Photo courtesy of Deccan Herald
African and Asian elephants are facing grave threats with an increase in poaching, the human-elephant conflict (HEC), habitat losses and mistreatment in captivity. Sri Lankan elephants are no exception to the devastation wreaked on them by human beings; each day seems to bring yet another report of a brutal elephant death.
According the Department of Wildlife Conservation in the first six months of this year, 158 wild elephants were killed due to electrocution, explosive baits called hakka patas and gunshot wounds. The number of elephant deaths have increased significantly over the past few years, creating ecological, social and economic issues especially in the Hambantota District where the HEC is most severe.
The Ministry of Wildlife and Forest Conservation said that several initiatives have been undertaken to manage and protect elephants such as increasing fines for poaches, higher compensations for the victims of HEC, growing plants as food for elephants and initiating beekeeping in border villages under the concept of forest villages. According to the minister, C.B. Ratnayake, the plans have been delayed due to the COVID-19 pandemic. However, these plans were made in 2017 before the pandemic took hold.
The most recent cause for HEC is unsustainable land use for development planning. Most of the studies on HEC highlight the costs of property damage and the number of human deaths. In some areas such as the North Central Province, the human death rate and property damage is declining, a trend that could be attributed to the killing of elephants in large numbers. Considering the pattern of human deaths and elephant deaths over the years it is evident that both variables move in the same direction.
Irrespective of any planning to solve HEC, when they are being continuously being affected, people kill their invaders to protect themselves and their livelihoods in the absence of a sustainable solution. Attempting to confine elephants to protected areas and fencing them has been the most common solution to mitigate HEC. But there is little acknowledgement that human encroachments and land clearing for agriculture purposes has resulted in habitat loss for elephants. The electric fences are improperly maintained but annually Rs. 86 million is spent for upkeep. They should be maintained on daily basis with community involvement but stakeholder engagement is minimal in the existing environmental management model.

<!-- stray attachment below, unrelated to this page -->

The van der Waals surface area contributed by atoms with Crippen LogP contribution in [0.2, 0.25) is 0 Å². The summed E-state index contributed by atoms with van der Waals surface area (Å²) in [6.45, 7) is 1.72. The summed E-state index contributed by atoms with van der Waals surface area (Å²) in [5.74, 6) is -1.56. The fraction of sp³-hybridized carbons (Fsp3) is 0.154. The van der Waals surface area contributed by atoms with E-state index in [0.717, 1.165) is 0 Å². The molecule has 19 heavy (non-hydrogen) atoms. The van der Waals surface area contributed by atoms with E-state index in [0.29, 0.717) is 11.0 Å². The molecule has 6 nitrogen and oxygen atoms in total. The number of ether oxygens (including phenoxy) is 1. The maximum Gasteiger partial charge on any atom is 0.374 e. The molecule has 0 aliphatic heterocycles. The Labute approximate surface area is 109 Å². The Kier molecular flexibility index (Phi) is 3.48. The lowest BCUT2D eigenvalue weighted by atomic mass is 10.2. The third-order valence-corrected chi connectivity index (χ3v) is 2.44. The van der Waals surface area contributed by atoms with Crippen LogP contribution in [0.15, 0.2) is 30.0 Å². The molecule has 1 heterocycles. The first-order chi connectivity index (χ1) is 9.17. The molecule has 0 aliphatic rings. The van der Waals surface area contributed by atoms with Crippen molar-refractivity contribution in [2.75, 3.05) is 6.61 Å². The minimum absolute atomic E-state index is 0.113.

The management of HEC should not only be constrained to electric fencing since there are other practices such as cultivating alternative crops such as chilli that deter elephants rather than attracting them. Other techniques include management of the elephant population through deeper understanding of behaviour using radio telemetry and GPS tracking, which is very expensive but highly effective, and the low cost alternative that has been developed by the University of Moratuwa in cooperation with Sri Lanka Wildlife Conservation Society, which is a tool to gather information called eleID. These technologies should be disseminated widely across the country, especially in HEC prevalent areas, to accelerate the HEC management process. Awareness raising campaigns should include causes and consequences of the loss of elephants and wildlife. Any mitigation method of HEC should be inclusive of community awareness raising – the wildlife behaviour of both temporal and spatial distribution of wild elephant herds. Because unsustainable development planning, human settlement encroachments and agricultural land uses have changed the distribution patterns of elephants, the latest trends could be different to the traditional awareness of communities.
How and when the proposals to safeguard elephants will be implemented is unknown. No data is updated on how biodiversity has degraded due to the increase of elephant deaths and its impact on the human-elephant coexistence. There is limited published monitoring data to present the impact of large scale monoculture plantations by multinational companies and governments pursuing unsustainable development initiatives on the wellbeing of elephants where the consequences are visible through increased HEC events.
The death of an elephant is not just a number but it results in decreasing biodiversity that retards the role of a healthy ecosystem. The protection of elephants will not only benefit the current generation; it helps secure the future values of the ecosystems for future generations. To protect these symbolic, cultural, economic and ecologically important species, understanding the threat to elephants, timely implementation of management and conservation strategies, not relying on traditional management approaches and monitoring and evaluating already implemented management and conservation strategies are essential.